Oil prices fell after OPEC and allies such as Russia agreed to taper record supply curbs from August, though the drop was cushioned by hopes for a swift pickup in U.S. demand after a big drawdown from the country’s crude stocks.
— Mohammed Hadi and
The number of hours people worked in Britain dropped to its lowest level in more than two decades, official statistics showed on Thursday. Hours worked between March and May fell by nearly 17 percent from a year earlier, the steepest decline since estimates began in 1971. The outlook is worsening. A survey by the British Chamber of Commerce found that 29 percent of businesses expected to lay people off in the next three months.
American Airlines told employees on Wednesday that it could furlough as many as 20,000 people starting Oct. 1, after federal stimulus funds expire. Despite planning to send out legally required warnings to 25,000 employees, American said it expects to be overstaffed by about 20,000 workers this fall. The warnings, which the airline started sending on Wednesday, will go to nearly 10,000 flight attendants, 3,200 maintenance workers, 2,900 passenger service employees and 2,500 pilots, among others.
J.C. Penney, the 118-year-old retailer that filed for bankruptcy in May, said on Wednesday that it would cut 1,000 corporate, field management and international jobs, as the company shrinks and closes 152 stores. The layoffs are separate from job cuts tied to the retailer’s first round of store closures, where most liquidation sales have started. A spokeswoman for J.C. Penney has said that the retailer plans to close up to 250 locations over all, which would leave it with roughly 600 stores.
Economists see both hopeful and worrying signs about the health of the American consumer in Thursday’s retail sales figures.
The 7.5 percent increase in retail sales in June from the previous month is “clear evidence that people are returning to stores,” said Michelle Meyer, head of U.S. economics at Bank of America.
But Ms. Meyer said that much of the rebounding sales came in the first part of the month before new infections began spreading rapidly through states like Texas, Florida and California. She says that toward the end of last month and in the first few weeks of this month, consumers retreated again, even before states imposed new lockdowns.
“There was a real difference between the start and the end of the month,” she said.
The reality is that huge swaths of the retail, service and entertainment economy were still shut down in June, including movie theaters and many indoor malls. And even as some venues and stores reopened in states like New York, their closure in the states with rising infections is diminishing those gains.
The end of the supplemental unemployment benefits, totaling $600 a week, later this month could also deflate spending later in the summer. Back to school spending is also a question mark because so many schools have not decided whether they will require students to work remotely again in the fall.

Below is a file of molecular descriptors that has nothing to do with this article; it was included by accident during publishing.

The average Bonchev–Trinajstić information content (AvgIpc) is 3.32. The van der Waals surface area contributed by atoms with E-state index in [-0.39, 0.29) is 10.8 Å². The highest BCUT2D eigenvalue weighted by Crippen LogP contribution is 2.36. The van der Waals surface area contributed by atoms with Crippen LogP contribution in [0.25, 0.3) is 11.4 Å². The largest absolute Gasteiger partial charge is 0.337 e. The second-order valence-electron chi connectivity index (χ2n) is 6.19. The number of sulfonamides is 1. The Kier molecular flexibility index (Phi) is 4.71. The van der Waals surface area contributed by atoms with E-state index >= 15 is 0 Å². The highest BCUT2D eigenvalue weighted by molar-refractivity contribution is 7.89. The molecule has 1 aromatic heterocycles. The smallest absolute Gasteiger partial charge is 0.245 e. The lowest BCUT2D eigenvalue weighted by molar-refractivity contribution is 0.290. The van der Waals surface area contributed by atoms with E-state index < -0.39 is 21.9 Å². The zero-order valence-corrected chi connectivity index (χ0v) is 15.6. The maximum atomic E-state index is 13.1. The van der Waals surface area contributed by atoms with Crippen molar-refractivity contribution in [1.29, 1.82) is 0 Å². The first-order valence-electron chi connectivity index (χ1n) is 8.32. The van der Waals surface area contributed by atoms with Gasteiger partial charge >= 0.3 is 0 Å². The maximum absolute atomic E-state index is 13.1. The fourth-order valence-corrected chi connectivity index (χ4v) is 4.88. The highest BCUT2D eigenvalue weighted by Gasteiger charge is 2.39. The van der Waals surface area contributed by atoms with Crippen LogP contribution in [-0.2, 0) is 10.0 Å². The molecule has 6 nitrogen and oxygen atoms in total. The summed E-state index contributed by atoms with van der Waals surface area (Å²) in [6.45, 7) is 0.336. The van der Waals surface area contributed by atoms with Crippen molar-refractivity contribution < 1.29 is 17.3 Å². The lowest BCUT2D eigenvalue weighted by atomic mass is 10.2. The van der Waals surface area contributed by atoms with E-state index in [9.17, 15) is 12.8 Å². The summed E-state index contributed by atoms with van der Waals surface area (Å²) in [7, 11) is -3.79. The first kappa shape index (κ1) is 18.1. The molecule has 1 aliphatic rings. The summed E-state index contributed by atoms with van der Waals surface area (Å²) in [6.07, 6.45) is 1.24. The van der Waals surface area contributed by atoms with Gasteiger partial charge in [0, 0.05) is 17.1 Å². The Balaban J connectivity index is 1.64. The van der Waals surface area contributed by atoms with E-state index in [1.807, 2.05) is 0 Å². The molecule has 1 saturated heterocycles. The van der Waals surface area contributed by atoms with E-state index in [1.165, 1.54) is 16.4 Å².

Looking ahead, Beth Ann Bovino, chief U.S. economist at S&P Global, said there were growing questions about whether the bounce in retail sales in May and June would be fleeting.
“People are scared that this recovery bounce might be one and done,” said Ms. Bovino.
Bank of America said Thursday that it had added $4 billion to the pool of funds it keeps to cover credit losses as it prepares for customers to default on their loans at an increasing rate once the government programs designed to support Americans through the coronavirus crisis come to an end.
The bank’s key performance measures remained fairly steady, despite the broader economic slowdown. Revenue for the quarter was $22 billion, compared to $23 billion during the same period a year ago. The bank earned $3.5 billion for the quarter, compared to $7.3 billion during the second quarter of 2019. It now has $21 billion set aside for credit losses.
Bank officials expect unemployment to remain in the double digits for the rest of the year and then fall to around 7 percent in 2021. But even though they are prepared for loan losses to rise, the officials said they were encouraged by recent customer activity.
“We’re seeing early signs of cautious optimism,” Paul D’Onofrio, Bank of America’s chief financial officer, said on a call with journalists on Thursday. Mr. D’Onofrio said that spending by bank customers had risen and the bank’s commercial clients were starting to repay the money they had quickly taken from revolving credit lines during the height of the lockdowns in March and April.
Most American banks have held up reasonably well during the pandemic. And then there is Morgan Stanley.
The firm reported $3.2 billion in profit for the second quarter, up 45 percent from the same time last year and a record for the Wall Street institution. Sales also set a new high, reaching $13.4 billion as its primary business lines — investment banking, trading, lending and wealth management — reported robust results, despite the circumstances.
Morgan Stanley’s results may be the envy of the financial sector, which has been weighed down by increasing reserves for potential loan losses. Huge hikes in provisions hurt results at major lenders like Citigroup, JPMorgan Chase and Wells Fargo, but were less of a drag on earnings for Morgan Stanley or its chief rival, Goldman Sachs, which make most of their money from arranging deals and managing clients’ investments.
“The second quarter tested the model and we performed exceedingly well,” James P. Gorman, Morgan Stanley’s chief executive, who contracted Covid-19 earlier this year, said in a statement.